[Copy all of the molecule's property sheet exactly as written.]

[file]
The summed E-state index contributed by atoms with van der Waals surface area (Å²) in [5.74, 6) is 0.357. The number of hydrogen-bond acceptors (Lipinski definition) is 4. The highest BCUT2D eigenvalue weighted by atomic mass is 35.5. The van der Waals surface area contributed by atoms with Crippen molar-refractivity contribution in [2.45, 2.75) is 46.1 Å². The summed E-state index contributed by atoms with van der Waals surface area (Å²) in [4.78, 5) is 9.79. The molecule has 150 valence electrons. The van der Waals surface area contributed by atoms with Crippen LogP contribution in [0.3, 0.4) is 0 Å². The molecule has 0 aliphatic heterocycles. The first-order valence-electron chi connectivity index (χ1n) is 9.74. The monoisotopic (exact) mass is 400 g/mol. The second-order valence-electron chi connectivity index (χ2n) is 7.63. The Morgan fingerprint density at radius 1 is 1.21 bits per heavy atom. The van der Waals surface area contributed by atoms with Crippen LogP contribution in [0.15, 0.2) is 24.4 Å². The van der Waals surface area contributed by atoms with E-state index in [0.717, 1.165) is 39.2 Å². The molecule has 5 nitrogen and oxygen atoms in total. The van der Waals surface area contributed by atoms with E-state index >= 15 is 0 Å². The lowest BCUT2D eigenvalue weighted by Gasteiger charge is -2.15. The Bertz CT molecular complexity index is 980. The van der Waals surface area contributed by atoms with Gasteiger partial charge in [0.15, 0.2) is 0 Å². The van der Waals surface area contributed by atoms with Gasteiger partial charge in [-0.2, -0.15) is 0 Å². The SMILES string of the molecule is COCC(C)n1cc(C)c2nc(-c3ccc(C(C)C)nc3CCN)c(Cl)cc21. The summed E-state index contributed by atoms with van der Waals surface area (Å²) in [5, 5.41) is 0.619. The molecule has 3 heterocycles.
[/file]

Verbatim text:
The summed E-state index contributed by atoms with van der Waals surface area (Å²) in [5.74, 6) is 0.357. The number of hydrogen-bond acceptors (Lipinski definition) is 4. The highest BCUT2D eigenvalue weighted by atomic mass is 35.5. The van der Waals surface area contributed by atoms with Crippen molar-refractivity contribution in [2.45, 2.75) is 46.1 Å². The summed E-state index contributed by atoms with van der Waals surface area (Å²) in [4.78, 5) is 9.79. The molecule has 150 valence electrons. The van der Waals surface area contributed by atoms with Crippen LogP contribution in [0.3, 0.4) is 0 Å². The molecule has 0 aliphatic heterocycles. The first-order valence-electron chi connectivity index (χ1n) is 9.74. The monoisotopic (exact) mass is 400 g/mol. The second-order valence-electron chi connectivity index (χ2n) is 7.63. The Morgan fingerprint density at radius 1 is 1.21 bits per heavy atom. The van der Waals surface area contributed by atoms with Crippen LogP contribution in [0.15, 0.2) is 24.4 Å². The van der Waals surface area contributed by atoms with E-state index in [0.717, 1.165) is 39.2 Å². The molecule has 5 nitrogen and oxygen atoms in total. The van der Waals surface area contributed by atoms with E-state index >= 15 is 0 Å². The lowest BCUT2D eigenvalue weighted by Gasteiger charge is -2.15. The Bertz CT molecular complexity index is 980. The van der Waals surface area contributed by atoms with Gasteiger partial charge in [0.15, 0.2) is 0 Å². The van der Waals surface area contributed by atoms with Gasteiger partial charge in [-0.2, -0.15) is 0 Å². The SMILES string of the molecule is COCC(C)n1cc(C)c2nc(-c3ccc(C(C)C)nc3CCN)c(Cl)cc21. The summed E-state index contributed by atoms with van der Waals surface area (Å²) in [5, 5.41) is 0.619. The molecule has 3 heterocycles.